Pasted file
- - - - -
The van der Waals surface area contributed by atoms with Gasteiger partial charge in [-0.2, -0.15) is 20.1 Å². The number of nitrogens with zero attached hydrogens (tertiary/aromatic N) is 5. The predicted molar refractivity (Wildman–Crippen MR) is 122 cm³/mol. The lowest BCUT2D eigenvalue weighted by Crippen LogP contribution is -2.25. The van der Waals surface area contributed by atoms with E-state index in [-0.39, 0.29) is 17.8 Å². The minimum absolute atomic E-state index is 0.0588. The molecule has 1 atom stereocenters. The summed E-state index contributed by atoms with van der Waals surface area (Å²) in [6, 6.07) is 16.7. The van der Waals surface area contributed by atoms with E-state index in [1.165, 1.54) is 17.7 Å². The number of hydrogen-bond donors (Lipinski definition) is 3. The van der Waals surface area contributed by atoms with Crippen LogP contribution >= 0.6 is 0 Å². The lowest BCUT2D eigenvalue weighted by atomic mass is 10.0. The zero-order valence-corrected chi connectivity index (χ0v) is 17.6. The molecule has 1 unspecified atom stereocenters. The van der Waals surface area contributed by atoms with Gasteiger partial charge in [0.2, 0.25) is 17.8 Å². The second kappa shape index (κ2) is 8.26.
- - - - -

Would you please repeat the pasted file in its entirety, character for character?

The van der Waals surface area contributed by atoms with Gasteiger partial charge in [-0.2, -0.15) is 20.1 Å². The number of nitrogens with zero attached hydrogens (tertiary/aromatic N) is 5. The predicted molar refractivity (Wildman–Crippen MR) is 122 cm³/mol. The lowest BCUT2D eigenvalue weighted by Crippen LogP contribution is -2.25. The van der Waals surface area contributed by atoms with E-state index in [-0.39, 0.29) is 17.8 Å². The minimum absolute atomic E-state index is 0.0588. The molecule has 1 atom stereocenters. The summed E-state index contributed by atoms with van der Waals surface area (Å²) in [6, 6.07) is 16.7. The van der Waals surface area contributed by atoms with E-state index in [1.165, 1.54) is 17.7 Å². The number of hydrogen-bond donors (Lipinski definition) is 3. The van der Waals surface area contributed by atoms with Crippen LogP contribution >= 0.6 is 0 Å². The lowest BCUT2D eigenvalue weighted by atomic mass is 10.0. The zero-order valence-corrected chi connectivity index (χ0v) is 17.6. The molecule has 1 unspecified atom stereocenters. The van der Waals surface area contributed by atoms with Gasteiger partial charge in [0.2, 0.25) is 17.8 Å². The second kappa shape index (κ2) is 8.26.